Yemen’s Descent Into Hell: a Saudi-American War of Terror
Russell Mokhiber
Nick Brana Says Dems Will Again Deny Sanders Presidential Nomination
Nicholas Levis
Three Lessons of Occupy Wall Street, With a Fair Dose of Memory
Steve Martinot
The Constitutionality of Homeless Encampments
Kevin Zeese - Margaret Flowers
The Aftershocks of the Economic Collapse Are Still Being Felt
Jesse Jackson
By Enforcing Climate Change Denial, Trump Puts Us All in Peril
George Wuerthner
Coyote Killing is Counter Productive
Mel Gurtov
On Dealing with China
Dean Baker
How to Reduce Corruption in Medicine: Remove the Money
September 19, 2018
Bruce E. Levine
When Bernie Sold Out His Hero, Anti-Authoritarians Paid
Lawrence Davidson
Political Fragmentation on the Homefront
George Ochenski
How’s That “Chinese Hoax” Treating You, Mr. President?
Cesar Chelala
The Afghan Morass
Chris Wright
Three Cheers for the Decline of the Middle Class
Howard Lisnoff
The Beat Goes On Against Protest in Saudi Arabia
Nomi Prins 
The Donald in Wonderland: Down the Financial Rabbit Hole With Trump
Jack Rasmus
On the 10th Anniversary of Lehman Brothers 2008: Can ‘IT’ Happen Again?
Richard Schuberth
Make Them Suffer Too
Geoff Beckman
Kavanaugh in Extremis
Jonathan Engel
Rather Than Mining in Irreplaceable Wilderness, Why Can’t We Mine Landfills?
Binoy Kampmark
Needled Strawberries: Food Terrorism Down Under
Michael McCaffrey
A Curious Case of Mysterious Attacks, Microwave Weapons and Media Manipulation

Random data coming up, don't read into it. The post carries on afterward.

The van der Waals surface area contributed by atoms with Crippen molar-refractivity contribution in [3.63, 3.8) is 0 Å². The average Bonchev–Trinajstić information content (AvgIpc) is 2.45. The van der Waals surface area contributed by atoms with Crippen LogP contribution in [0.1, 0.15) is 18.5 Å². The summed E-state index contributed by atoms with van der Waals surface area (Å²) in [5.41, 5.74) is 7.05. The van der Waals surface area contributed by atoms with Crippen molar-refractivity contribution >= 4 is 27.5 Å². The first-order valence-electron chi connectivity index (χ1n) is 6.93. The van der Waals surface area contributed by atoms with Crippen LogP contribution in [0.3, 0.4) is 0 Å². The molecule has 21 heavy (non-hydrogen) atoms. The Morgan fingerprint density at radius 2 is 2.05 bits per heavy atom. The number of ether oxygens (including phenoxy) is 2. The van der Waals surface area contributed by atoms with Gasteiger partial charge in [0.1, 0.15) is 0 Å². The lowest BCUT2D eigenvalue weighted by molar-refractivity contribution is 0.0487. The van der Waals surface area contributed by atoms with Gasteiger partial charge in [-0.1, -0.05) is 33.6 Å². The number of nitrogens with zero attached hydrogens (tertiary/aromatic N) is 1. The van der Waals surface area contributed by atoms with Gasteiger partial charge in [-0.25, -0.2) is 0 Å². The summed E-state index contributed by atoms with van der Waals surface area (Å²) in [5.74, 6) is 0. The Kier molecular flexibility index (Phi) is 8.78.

Elliot Sperber
Eating the Constitution
September 18, 2018
Conn Hallinan
Britain: the Anti-Semitism Debate
Tamara Pearson
Why Mexico’s Next President is No Friend of Migrants
Richard Moser
Both the Commune and Revolution
Nick Pemberton
Serena 15, Tennis Love
Binoy Kampmark
Inconvenient Realities: Climate Change and the South Pacific
Martin Billheimer
La Grand’Route: Waiting for the Bus
John Kendall Hawkins
Seymour Hersh: a Life of Adversarial Democracy at Work
Faisal Khan
Is Israel a Democracy?
John Feffer
The GOP Wants Trumpism…Without Trump
Kim Ives
The Roots of Haiti’s Movement for PetroCaribe Transparency
Dave Lindorff
We Already Have a Fake Billionaire President; Why Would We want a Real One Running in 2020?
Gerry Brown
Is China Springing Debt Traps or Throwing a Lifeline to Countries in Distress?
Pete Tucker
The Washington Post Really Wants to Stop Ben Jealous
Dean Baker
Getting It Wrong Again: Consumer Spending and the Great Recession
September 17, 2018
Melvin Goodman
What is to be Done?
Rob Urie
American Fascism
Patrick Cockburn
The Adults in the White House Trying to Save the US From Trump Are Just as Dangerous as He Is
Jeffrey St. Clair - Alexander Cockburn
The Long Fall of Bob Woodward: From Nixon’s Nemesis to Cheney’s Savior
FacebookTwitterGoogle+RedditEmail